Perfect justice does not exist. When a person is injured, by the fault of another, only a money payment is available in law to compensate him or her. This inadequacy is unavoidable. Recently, in Ireland, a generation of politicians, civil servants and some lawyers, decided to trade even this inadequacy to further their prospects and careers. They promoted the interests of the defence in personal injury claims, over the interests of the injured plaintiff and some still do so. They […]
With very little bother or trouble, the Oireachtas could and should remedy a real and persistent injustice for many injured persons. In Hu -v- Duleek Formwork Ltd & Anor [2013 IEHC 50, the High Court declined to make a declaration that the Plaintiff was entitled to the benefit of an insurance contract taken out by the insolvent Defendant company. The insurance company, Aviva, took issue with the Defendant’s failure to pay the excess of €1,000 which, as between the Defendant and […]
Supermarkets are common locations of slips and falls. The customer numbers are high and the material to cause the slips is readily to hand. Under the Occupiers Liability Act 1995 an occupier is obliged to take; “… such care as is reasonable in all the circumstances…….to ensure that a visitor to the premises does not suffer injury or damage by reason of any danger existing thereon” There is a danger in supermarkets that stuff will fall to the floor and […]
We are rightly worried about our beef burgers. The supposed international criminal conspiracy undermining the meat industry is easily located; it is the meat industry. But the meat industry is not unique. Consider our bread. We have been suspicious about it for a long time. When white bread was invented or introduced it was popular with the rich; they felt more confident that they were not eating bread contaminated with mouse droppings or insects or their body parts. (Bleached excrement […]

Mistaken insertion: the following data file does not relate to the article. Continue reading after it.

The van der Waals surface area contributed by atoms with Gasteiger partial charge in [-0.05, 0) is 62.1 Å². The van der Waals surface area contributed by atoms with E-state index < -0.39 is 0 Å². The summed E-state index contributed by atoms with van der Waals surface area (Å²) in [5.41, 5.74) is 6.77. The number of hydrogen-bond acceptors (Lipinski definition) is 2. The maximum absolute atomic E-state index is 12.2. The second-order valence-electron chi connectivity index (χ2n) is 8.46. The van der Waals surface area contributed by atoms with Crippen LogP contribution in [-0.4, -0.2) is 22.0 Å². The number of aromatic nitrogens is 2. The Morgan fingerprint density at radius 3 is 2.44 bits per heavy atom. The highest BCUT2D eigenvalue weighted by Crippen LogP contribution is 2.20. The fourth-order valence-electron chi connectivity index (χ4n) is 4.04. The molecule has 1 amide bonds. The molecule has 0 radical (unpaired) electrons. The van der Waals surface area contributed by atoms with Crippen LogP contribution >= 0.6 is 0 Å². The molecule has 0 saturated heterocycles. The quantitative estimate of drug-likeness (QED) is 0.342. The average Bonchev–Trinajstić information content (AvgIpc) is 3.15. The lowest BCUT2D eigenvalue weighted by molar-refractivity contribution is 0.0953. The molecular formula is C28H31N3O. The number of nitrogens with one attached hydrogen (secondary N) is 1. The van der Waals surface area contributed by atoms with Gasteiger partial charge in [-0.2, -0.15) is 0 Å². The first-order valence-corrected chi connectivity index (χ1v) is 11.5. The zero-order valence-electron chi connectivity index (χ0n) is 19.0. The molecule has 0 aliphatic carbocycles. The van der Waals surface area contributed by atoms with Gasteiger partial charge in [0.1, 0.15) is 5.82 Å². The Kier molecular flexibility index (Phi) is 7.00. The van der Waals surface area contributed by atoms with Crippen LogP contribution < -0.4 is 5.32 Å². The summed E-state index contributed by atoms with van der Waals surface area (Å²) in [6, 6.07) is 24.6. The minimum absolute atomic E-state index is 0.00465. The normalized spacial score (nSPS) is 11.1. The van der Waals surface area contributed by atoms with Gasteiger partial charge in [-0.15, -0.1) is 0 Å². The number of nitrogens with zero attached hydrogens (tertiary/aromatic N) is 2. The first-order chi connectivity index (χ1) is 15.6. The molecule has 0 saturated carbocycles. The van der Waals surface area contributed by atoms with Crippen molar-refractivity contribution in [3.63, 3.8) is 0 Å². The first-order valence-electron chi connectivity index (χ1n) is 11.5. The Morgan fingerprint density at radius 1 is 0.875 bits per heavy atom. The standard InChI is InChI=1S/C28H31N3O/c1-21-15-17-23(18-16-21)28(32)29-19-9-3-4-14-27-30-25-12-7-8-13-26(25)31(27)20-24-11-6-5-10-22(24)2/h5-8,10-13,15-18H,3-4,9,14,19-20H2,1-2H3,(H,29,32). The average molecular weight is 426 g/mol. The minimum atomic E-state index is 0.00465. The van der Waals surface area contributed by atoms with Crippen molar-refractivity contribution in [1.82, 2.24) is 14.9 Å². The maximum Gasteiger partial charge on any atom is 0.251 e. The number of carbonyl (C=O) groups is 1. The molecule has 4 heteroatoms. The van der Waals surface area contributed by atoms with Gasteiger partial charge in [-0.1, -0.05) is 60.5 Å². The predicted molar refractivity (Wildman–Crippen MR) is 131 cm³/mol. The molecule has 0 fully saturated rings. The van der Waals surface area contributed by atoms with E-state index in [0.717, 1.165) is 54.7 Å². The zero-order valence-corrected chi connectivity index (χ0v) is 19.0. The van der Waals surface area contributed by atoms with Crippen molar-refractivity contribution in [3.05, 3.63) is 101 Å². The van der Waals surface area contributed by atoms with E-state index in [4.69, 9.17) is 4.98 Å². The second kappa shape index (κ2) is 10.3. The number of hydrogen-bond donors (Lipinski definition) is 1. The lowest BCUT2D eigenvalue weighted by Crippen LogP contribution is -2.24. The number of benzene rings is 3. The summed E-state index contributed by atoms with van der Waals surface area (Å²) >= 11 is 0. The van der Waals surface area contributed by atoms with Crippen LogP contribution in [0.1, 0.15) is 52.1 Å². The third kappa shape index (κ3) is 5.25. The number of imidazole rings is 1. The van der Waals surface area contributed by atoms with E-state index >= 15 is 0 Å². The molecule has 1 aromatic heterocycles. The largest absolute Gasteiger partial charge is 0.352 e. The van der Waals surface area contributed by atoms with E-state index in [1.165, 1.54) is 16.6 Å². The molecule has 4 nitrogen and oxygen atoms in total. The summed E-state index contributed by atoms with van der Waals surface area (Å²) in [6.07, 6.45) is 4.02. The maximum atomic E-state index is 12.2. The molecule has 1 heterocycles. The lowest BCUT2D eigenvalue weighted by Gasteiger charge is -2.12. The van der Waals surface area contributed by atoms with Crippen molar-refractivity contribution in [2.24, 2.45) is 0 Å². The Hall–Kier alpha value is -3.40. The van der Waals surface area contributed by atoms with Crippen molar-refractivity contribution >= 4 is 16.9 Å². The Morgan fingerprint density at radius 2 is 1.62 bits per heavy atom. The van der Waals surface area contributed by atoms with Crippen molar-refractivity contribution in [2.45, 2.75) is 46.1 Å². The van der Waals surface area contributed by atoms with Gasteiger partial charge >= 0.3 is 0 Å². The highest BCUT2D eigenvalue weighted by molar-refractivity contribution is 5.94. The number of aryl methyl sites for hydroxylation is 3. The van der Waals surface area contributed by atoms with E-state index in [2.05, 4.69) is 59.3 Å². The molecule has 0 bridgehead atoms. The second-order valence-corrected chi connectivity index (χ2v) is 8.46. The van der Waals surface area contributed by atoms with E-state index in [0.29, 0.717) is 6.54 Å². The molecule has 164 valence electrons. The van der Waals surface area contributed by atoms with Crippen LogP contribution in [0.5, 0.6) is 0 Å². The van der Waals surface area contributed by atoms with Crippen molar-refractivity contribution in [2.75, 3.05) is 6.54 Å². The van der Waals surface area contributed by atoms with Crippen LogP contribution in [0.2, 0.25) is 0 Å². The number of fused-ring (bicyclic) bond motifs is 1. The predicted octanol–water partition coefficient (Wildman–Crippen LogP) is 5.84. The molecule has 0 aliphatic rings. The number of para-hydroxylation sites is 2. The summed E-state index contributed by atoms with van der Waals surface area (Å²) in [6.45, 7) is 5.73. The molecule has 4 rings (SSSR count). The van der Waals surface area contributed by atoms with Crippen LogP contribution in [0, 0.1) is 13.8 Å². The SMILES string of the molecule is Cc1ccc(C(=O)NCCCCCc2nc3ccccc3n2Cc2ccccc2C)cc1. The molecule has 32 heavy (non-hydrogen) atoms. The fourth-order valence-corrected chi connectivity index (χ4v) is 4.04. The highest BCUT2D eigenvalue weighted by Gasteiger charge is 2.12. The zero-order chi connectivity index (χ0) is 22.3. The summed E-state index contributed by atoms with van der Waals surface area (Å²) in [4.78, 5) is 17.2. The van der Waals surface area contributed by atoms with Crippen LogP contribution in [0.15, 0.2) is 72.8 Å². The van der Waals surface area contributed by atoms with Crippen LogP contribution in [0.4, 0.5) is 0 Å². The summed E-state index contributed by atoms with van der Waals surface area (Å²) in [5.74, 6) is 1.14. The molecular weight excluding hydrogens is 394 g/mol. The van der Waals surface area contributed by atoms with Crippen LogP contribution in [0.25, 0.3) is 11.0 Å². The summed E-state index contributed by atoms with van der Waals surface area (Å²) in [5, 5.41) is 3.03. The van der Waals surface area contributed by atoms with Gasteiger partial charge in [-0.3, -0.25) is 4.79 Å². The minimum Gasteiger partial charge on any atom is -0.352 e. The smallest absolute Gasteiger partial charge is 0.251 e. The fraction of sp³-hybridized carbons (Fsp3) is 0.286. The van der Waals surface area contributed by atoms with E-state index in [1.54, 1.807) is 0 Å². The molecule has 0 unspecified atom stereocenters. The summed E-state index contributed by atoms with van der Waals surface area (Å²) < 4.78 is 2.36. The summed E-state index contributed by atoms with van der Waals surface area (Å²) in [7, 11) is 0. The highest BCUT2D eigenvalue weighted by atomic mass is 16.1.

The Health and Safety Authority is a good institution but an odd one. It was established under the Safety, Health and Welfare at Work Act 2005. It has as its central purpose, as recited in Section 34 of that Act, “to promote, encourage and foster the prevention of accidents, dangerous occurrences and personal injury at work in accordance with the relevant statutory provisions” So, oddly enough, when some customers were killed and injured in the Connacht Gold shop in Longford, […]
Noted in the Irish Times, 2nd February 2013, page 6. “Eoin was born in moderate condition at 6.35 am on July 30th, 2002, without any inherent defect or genetic abnormality, as the hospital, among various claims, had alleged”. This sentence means the hospital alleged Eoin … “was without any inherent defect or genetic abnormality”. This cannot have been the case; there would have been no proceedings, for the newspaper to report, otherwise. IT SHOULD READ: “Eoin was born in moderate […]
The State parties appealed the judgment of Laffoy J. to the Supreme Court. The appeal came on for hearing before the Supreme Court on 24th October 2012 and finished that day. Judgment has been reserved.
In Ireland, and the UK, the judiciary, generally, follow a practice of awarding costs of the action to the victor.
Heat cramps will very likely ensue caused by a loss of salt through perspiration. Continued lack of attention to the problem can lead to heat collapse . There are variations of tolerance between individuals but heat collapse will ensue in more than two thirds of cases where body heat reaches 40-43° C. The worker will abruptly lapse into a coma. He/she will require immediate hospitalisation and immediate attempts to lower the body temperature. If the worker is to survive, his/her deep body temperature must be reduced to at least 40° C.